February is Black History Month, and in an effort to commemorate the many men and women who have been an influential part of African American history, The Sampson Independent is featuring someone from the community each Tuesday in February. Today’s article is about Clinton native Marcus Bass.
Marcus Bass has dreams — dreams that the young generation of African American students will understand their value in the world and work towards great achievements.
Born and raised in Sampson County, Bass is the product of Clinton City Schools. Growing up, he says he was very active in the community and after college decided to return to his home to share his knowledge and experience with the students in Clinton.
Today, not only does Bass work hard to help the educators in North Carolina, but he works to help young African Americans recognize their importance and potential in life.
“I dream young generations of African Americans truly understand their value to our society and the necessity in their success for the betterment of our country,” Bass shared. “I hope that young African Americans do not have to fight with the cobwebs of racism and oppression like so many before them. I also hope they can work with other races to identify where and how to correct the race, gender and class issues plaguing our county.”
Even in high school, Bass was very involved, having played tennis, served as senior class president, written for the school paper, led different campus organizations, coordinated academic success and black history events and served as state vice president for the Future Business Leaders of America.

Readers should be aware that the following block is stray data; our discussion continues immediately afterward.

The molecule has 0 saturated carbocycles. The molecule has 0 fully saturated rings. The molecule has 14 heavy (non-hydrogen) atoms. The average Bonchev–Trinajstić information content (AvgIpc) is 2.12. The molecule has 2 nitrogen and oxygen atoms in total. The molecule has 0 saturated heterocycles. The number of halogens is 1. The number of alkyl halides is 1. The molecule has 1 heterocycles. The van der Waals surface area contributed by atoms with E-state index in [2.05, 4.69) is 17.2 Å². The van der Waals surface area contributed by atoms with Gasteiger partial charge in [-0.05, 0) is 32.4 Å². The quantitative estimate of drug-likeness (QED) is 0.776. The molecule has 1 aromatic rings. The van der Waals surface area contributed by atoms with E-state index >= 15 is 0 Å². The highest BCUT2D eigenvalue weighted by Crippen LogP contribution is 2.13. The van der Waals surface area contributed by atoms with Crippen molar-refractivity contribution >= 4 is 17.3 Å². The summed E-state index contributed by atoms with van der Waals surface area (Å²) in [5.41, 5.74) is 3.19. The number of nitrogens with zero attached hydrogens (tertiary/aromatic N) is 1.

After graduating from Clinton, Bass went on to North Carolina A&T University as a North Carolina Teaching Fellow. While at NC A&T, the Clinton native found himself serving as the student body president and lead vocalist in the gospel choir, following in the footsteps of State Representative Larry Bell and the late William Whitaker.
Returning to Clinton, Bass taught business education at Clinton High School and Sampson Middle School before being called to serve the North Carolina Association of Educators (NCAE) training and supporting new teachers. Bass said he also served as a professional advocate for educators during hearings with human resources and organizes community members and legislative leaders to support pro-public education policies.
“My efforts with the team at NCAE resulted in the largest demonstration of public educators in the south with the ‘We Love Public Schools Campaign’,” Bass said. “In 2015, I was tapped by Democracy North Carolina to lead their Non-Partisan Voter Outreach Campaigns and statewide projects, a position I still hold today.”
On a local and state level, Bass is actively involved with the North Carolina Association for the Advancement of Colored People (NAACP).
According to Bass, his parents are the driving force behind his success.
“Having two good parents is the foundation for the success of any young person, but particularly in an era where many factors are stacked against people on the basis of race and class,” Bass said. “I was also fortunate to grow up during a time when preschool education was a real priority. Not just government operated Pre-K, but many day cares served as prep-academies. There was a woman by the name of Vileter Underwood who ran a preschool on Lisbon Street.”
Like many other 3 to 5 year-olds in the area, Underwood taught Bass the basics of education, having prepared him for school before he even began.
Bass says there are two people he looks up to and considers to be a role model.
“I really look up to Rep. Larry Bell and Bishop Varnie Fullwood,” Bass commented. “They are two great examples of men in our community who live and lead by word and action. I have a lot of other people I admire, but they both provide strong examples of investment in the community through faith, education and politics.”
Reach Kristy D. Carter at 910-592-8137, ext. 2588.